Ernest was buried in the Villers-Bretonneux Memorial, in Villers-Bretonneux, Picardie, France and his name is located at 110 in the commemorative area at the Australian War Memorial. Ernest was awarded the L-R 1914/15 Star, British Empire War Medal, Victory Medal VWM and a commemorative plaque was given to his family. The 1914/15 Star was awarded to Ernest for service in specified theatres of war between the 5th of August, 1914 and the 31st of December, 1915 and the British Empire War Medal was awarded to Ernest for “meritorious civil or military service worthy of recognition by the Crown”. (RSL) (Australian Government)

ANZAC, standing for Australian and New Zealand Army Corps, had several qualities that made them ANZACs. The qualities and characteristics that made up the ‘ANZAC Spirit’ were endurance, courage, ingenuity, good humour and mateship. I believe that Ernest Joseph Cunningham most definitely possessed the ANZAC Spirit as he was a great leader, well-liked by his peers and was always positive through tough times. (Australian War Memorial – ANZAC Spirit)

Ernest Joseph Cunningham, 1893 – 1916, was a courageous, loyal and respected soldier who fought and died for his country.

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Biography

Born on 24 June 1893 to Tobias Daniel Cunningham and Maria Emma Logan, Ernest Joseph Cunningham was a single, Roman Catholic 22 year old. He lived with his parents and sister, Mrs M Moyse, and worked as a cabinet maker before his war times. Although he was born in Melbourne he moved to 3 Elizabeth Street in Norwood and was enlisted at Keswick on the 27 January 1915. He was taken on strength into the 27th Battalion in the 16th of  March, 1915. His service number was 292 and he served in Gallipoli and Pozieres, France.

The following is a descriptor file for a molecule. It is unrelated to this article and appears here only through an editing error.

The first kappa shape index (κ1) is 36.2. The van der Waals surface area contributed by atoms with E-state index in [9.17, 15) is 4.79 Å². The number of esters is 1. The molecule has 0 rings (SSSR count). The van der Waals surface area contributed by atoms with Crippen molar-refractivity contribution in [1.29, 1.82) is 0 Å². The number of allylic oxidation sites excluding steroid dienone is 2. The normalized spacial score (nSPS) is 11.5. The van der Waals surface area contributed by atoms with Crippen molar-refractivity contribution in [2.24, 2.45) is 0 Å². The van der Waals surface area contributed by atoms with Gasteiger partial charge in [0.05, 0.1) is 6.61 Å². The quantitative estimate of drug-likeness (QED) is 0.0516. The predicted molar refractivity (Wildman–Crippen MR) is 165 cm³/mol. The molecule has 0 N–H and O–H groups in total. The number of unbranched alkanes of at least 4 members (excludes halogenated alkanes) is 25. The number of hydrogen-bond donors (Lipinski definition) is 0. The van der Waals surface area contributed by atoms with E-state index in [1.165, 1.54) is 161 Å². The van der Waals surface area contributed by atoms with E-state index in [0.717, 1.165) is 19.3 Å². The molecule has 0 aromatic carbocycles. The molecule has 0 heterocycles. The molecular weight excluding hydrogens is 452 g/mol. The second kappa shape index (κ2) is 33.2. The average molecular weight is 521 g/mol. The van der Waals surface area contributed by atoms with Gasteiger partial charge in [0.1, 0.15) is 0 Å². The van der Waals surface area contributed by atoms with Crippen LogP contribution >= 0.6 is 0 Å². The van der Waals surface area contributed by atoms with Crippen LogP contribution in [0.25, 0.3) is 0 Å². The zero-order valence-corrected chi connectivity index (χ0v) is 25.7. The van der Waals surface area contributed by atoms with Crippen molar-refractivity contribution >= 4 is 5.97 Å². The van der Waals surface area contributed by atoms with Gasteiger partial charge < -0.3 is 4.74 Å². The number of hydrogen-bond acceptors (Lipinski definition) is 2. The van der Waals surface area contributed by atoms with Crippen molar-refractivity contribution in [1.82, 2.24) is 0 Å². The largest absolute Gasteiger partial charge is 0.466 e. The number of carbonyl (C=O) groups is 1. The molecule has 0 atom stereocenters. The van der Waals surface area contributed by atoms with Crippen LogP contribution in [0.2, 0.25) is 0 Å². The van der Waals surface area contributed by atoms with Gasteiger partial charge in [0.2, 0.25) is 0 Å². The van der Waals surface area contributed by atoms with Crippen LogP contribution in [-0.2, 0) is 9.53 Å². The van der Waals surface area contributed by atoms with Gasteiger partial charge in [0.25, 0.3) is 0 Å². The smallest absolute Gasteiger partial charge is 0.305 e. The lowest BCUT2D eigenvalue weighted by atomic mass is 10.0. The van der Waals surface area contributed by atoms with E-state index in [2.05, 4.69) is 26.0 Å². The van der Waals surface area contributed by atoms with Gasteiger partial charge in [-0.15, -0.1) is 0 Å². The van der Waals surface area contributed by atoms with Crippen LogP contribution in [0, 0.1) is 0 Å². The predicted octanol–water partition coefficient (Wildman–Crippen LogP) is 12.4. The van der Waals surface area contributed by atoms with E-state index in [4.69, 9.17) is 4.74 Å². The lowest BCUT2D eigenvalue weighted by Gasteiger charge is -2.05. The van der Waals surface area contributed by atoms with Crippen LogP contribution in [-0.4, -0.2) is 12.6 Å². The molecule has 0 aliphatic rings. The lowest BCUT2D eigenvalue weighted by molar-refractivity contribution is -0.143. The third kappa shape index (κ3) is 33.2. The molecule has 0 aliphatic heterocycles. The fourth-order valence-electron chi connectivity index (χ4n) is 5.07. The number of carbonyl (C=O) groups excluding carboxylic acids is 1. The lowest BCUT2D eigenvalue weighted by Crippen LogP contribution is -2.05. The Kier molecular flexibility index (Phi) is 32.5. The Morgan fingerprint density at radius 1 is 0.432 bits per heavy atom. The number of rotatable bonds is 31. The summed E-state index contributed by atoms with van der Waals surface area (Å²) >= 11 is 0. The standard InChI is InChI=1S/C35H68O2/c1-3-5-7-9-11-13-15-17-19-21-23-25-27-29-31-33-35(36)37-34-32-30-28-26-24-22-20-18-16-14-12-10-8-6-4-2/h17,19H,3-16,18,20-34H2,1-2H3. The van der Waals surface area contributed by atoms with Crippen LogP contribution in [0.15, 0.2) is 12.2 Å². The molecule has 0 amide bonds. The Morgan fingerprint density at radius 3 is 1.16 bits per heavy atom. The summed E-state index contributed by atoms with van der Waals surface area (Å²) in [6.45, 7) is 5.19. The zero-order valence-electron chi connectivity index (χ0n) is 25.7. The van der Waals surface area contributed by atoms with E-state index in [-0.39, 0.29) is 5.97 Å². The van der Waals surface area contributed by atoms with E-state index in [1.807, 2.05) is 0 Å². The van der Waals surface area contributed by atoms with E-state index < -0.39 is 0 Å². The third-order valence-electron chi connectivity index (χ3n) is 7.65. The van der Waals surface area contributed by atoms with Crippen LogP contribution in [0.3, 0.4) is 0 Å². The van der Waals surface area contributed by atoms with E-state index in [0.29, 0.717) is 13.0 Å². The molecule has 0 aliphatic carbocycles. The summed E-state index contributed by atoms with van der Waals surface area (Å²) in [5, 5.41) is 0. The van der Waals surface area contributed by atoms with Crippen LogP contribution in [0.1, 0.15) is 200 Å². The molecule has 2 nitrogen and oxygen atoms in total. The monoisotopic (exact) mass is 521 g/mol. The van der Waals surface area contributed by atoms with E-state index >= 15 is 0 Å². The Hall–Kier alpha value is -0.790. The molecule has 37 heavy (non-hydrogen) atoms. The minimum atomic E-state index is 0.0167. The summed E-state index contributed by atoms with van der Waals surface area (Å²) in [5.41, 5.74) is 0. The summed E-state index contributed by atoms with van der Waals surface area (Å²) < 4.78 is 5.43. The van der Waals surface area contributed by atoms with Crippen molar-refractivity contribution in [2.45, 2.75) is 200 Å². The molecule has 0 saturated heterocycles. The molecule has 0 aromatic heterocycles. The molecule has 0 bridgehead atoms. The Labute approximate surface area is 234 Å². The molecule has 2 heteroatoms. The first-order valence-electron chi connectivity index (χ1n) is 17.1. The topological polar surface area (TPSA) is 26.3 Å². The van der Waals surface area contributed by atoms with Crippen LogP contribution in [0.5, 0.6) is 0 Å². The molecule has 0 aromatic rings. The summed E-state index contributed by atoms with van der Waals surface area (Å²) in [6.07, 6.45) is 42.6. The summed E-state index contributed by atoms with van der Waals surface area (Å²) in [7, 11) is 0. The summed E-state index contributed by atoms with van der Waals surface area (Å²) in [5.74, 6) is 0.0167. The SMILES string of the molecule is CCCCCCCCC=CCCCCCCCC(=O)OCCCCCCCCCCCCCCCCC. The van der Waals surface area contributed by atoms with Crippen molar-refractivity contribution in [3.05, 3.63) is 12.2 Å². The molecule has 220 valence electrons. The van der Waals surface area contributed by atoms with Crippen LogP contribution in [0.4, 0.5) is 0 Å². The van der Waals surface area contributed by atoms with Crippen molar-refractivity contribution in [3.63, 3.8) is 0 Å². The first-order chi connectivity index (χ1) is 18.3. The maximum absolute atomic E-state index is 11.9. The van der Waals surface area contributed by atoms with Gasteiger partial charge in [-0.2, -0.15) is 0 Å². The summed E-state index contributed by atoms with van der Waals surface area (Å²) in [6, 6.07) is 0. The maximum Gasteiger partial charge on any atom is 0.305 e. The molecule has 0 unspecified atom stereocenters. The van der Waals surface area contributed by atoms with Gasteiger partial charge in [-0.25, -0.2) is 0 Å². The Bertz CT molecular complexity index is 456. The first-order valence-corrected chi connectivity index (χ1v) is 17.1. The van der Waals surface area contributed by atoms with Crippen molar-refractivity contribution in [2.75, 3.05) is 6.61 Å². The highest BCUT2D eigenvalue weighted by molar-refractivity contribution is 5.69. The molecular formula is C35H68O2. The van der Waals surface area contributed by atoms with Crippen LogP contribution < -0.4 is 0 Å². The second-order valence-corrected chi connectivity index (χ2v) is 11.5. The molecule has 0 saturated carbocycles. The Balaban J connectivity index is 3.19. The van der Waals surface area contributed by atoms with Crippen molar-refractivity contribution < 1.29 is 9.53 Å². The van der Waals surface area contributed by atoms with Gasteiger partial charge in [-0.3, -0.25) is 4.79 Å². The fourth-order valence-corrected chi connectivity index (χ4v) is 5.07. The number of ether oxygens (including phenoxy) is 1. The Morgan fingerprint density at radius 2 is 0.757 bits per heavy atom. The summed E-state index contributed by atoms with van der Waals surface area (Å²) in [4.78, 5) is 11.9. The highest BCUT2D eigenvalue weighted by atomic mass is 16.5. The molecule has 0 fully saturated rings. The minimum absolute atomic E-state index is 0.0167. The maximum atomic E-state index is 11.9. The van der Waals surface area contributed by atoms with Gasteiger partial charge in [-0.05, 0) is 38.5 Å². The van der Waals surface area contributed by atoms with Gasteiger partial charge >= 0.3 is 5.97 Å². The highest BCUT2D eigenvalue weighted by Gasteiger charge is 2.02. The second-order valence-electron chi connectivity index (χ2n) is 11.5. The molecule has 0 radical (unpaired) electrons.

Ernest was described as a short, well liked man, with grey eyes and short brown hair. As the average height was about 5'8" tall in his times, Ernest was only 5’4”.

The 27th battalion left Australia in June,then spent two months training in Egypt before embarking on the HMAT Geelong A2, where he landed on Gallipoli on September 12. At Gallipoli, the 7th Brigade, which included the 27th Battalion, reinforced the weary New Zealand and Australian Division. The 27th had a relatively quiet time at Gallipoli and the battalion departed the peninsula in December, having suffered only light casualties.

Ernest, a private at the time, was lucky to not be injured at galippoli and moved to Pozieres, France where he was then given a new rank, a Lance Corporal on the 20 August 1916. However, he was then reported missing on the 2nd of November, 3 days before he was found lying dead on no man’s land in a shell hole. Evidence showed that he was only recently killed. Letters were sent home and his death was posted on the newspapers and his close friends, C. and F. Stream wrote ‘In loving memory of E. J. Cunningham, killed in action the 6th November. Too far away thy grave to see, but not too far to think' of thee’.

Ernest Joseph Cunningham was found by informant Author Keyes then buried in the Villers-Bretonneux Memorial, in Villers-Bretonneux, Picardie, France and his name is located at 110 in the commemorative area at the Australian War Memorial.